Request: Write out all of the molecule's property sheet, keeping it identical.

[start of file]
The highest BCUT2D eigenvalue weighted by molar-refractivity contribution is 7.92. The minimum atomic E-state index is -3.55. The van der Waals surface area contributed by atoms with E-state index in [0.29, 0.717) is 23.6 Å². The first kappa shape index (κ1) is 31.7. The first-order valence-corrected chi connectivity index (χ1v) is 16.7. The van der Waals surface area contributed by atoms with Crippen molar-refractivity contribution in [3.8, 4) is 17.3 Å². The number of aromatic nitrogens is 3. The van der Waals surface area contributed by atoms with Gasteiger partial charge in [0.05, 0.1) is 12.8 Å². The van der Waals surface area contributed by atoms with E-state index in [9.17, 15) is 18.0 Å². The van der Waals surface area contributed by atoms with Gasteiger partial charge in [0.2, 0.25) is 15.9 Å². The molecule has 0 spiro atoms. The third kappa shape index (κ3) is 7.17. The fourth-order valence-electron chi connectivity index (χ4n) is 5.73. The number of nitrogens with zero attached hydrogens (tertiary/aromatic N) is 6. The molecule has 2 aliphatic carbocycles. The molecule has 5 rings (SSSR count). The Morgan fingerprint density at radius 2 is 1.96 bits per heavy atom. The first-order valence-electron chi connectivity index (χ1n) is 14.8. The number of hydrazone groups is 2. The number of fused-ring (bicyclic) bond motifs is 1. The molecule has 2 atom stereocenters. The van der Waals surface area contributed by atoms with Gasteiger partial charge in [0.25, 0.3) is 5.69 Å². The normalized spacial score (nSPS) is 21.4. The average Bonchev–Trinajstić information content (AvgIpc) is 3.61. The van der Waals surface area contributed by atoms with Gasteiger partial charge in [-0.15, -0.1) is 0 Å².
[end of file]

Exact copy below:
The highest BCUT2D eigenvalue weighted by molar-refractivity contribution is 7.92. The minimum atomic E-state index is -3.55. The van der Waals surface area contributed by atoms with E-state index in [0.29, 0.717) is 23.6 Å². The first kappa shape index (κ1) is 31.7. The first-order valence-corrected chi connectivity index (χ1v) is 16.7. The van der Waals surface area contributed by atoms with Crippen molar-refractivity contribution in [3.8, 4) is 17.3 Å². The number of aromatic nitrogens is 3. The van der Waals surface area contributed by atoms with Gasteiger partial charge in [0.05, 0.1) is 12.8 Å². The van der Waals surface area contributed by atoms with E-state index in [9.17, 15) is 18.0 Å². The van der Waals surface area contributed by atoms with Gasteiger partial charge in [0.2, 0.25) is 15.9 Å². The molecule has 0 spiro atoms. The third kappa shape index (κ3) is 7.17. The fourth-order valence-electron chi connectivity index (χ4n) is 5.73. The number of nitrogens with zero attached hydrogens (tertiary/aromatic N) is 6. The molecule has 2 aliphatic carbocycles. The molecule has 5 rings (SSSR count). The Morgan fingerprint density at radius 2 is 1.96 bits per heavy atom. The first-order valence-electron chi connectivity index (χ1n) is 14.8. The number of hydrazone groups is 2. The number of fused-ring (bicyclic) bond motifs is 1. The molecule has 2 atom stereocenters. The van der Waals surface area contributed by atoms with Gasteiger partial charge in [0.25, 0.3) is 5.69 Å². The normalized spacial score (nSPS) is 21.4. The average Bonchev–Trinajstić information content (AvgIpc) is 3.61. The van der Waals surface area contributed by atoms with Gasteiger partial charge in [-0.15, -0.1) is 0 Å².